More by this author

          Vladimir Zivanovic

          CMO at MyCity-Web

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          Published on November 8, 2018

          How to Answer the Tough Question: What are Your Salary Requirements?

          How to Answer the Tough Question: What are Your Salary Requirements?

          After a few months of hard work and dozens of phone calls later, you finally land a job opportunity.

          But then, you’re asked about your salary requirements and your mind goes blank. So, you offer a lower salary believing this will increase your odds at getting hired.

          Unfortunately, this is the wrong approach.

          Your salary requirements can make or break your odds at getting hired. But only if you’re not prepared.

          Ask for a salary too high with no room for negotiation and your potential employer will not be able to afford you. Aim too low and employers will perceive as you offering low value. The trick is to aim as high as possible while keeping both parties feel happy.

          Of course, you can’t command a high price without bringing value.

          The good news is that learning how to be a high-value employee is possible. You have to work on the right tasks to grow in the right areas. Here are a few tactics to negotiate your salary requirements with confidence.

          1. Hack time to accomplish more than most

          Do you want to get paid well for your hard work? Of course you do. I hate to break it to you, but so do most people.

          With so much competition, this won’t be an easy task to achieve. That’s why you need to become a pro at time management.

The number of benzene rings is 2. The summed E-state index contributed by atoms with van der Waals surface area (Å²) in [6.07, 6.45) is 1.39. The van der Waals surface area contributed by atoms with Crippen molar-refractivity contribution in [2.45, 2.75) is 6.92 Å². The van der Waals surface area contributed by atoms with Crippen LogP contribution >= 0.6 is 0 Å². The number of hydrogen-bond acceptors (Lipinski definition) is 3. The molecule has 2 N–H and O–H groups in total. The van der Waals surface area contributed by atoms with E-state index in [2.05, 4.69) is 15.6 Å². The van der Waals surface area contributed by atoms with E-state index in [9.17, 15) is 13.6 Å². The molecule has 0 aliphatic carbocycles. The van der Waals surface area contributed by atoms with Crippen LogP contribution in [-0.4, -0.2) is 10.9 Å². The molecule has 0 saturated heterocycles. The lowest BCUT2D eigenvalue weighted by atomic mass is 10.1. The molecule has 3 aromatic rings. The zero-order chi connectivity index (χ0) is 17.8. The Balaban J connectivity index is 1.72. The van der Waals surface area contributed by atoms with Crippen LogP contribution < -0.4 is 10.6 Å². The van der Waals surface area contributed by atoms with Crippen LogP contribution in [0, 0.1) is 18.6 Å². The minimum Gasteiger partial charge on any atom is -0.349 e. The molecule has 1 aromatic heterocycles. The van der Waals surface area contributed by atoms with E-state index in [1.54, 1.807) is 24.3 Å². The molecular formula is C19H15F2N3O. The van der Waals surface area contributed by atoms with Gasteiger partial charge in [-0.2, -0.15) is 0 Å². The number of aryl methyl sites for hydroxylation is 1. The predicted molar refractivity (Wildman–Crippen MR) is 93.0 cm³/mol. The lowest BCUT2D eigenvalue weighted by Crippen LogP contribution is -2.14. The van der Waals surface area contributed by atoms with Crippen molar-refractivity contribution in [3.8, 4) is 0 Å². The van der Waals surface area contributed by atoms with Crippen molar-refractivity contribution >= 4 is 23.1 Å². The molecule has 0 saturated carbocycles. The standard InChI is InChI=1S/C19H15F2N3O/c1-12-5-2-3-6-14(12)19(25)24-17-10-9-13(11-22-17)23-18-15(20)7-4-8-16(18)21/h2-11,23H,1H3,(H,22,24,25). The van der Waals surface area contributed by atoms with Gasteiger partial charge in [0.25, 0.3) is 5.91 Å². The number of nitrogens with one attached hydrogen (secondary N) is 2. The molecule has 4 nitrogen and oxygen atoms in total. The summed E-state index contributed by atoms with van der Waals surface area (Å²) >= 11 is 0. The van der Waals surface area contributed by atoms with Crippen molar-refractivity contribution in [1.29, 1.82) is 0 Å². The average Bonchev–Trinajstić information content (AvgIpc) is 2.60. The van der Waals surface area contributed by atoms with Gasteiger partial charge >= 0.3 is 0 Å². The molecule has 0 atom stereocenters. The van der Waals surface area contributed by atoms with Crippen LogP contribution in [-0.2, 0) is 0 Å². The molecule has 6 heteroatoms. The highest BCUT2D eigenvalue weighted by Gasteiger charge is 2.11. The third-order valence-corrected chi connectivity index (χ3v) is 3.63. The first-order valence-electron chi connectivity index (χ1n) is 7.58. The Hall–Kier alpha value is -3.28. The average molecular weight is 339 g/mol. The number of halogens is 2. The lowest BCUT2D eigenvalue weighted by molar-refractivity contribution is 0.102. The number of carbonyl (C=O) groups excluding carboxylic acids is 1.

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          Do you know how much free time you have? Not the free time during your lunch break or after you’ve finished working at your day job. Rather, the free time when you’re looking at your phone or watching your favorite TV show.

          Data from 2017 shows that Americans spend roughly 3 hours watching TV. This is time poorly spent if you’re not happy with your current lifestyle. Instead, focus on working on your goals whenever you have free time.

          For example, if your commute to/from work is 1 hour, listen to an educational Podcast. If your lunch break is 30 minutes, read for 10 to 15 minutes. And if you have a busy life with only 30–60 minutes to spare after work, use this time to work on your personal goals.

          Create a morning routine that will set you up for success every day. Start waking up 1 to 2 hours earlier to have more time to work on your most important tasks. Use tools like ATracker to break down which activities you’re spending the most time in.

          It won’t be easy to analyze your entire day, so set boundaries. For example, if you have 4 hours of free time each day, spend at least 2 of these hours working on important tasks.

          2. Set your own boundaries

          Having a successful career isn’t always about the money. According to Gallup, about 70% of employees aren’t satisfied with their current jobs.[1]

          Earning more money isn’t a bad thing, but choosing a higher salary over the traits that are the most important to you is. For example, if you enjoy spending time with your family, reject job offers requiring a lot of travel.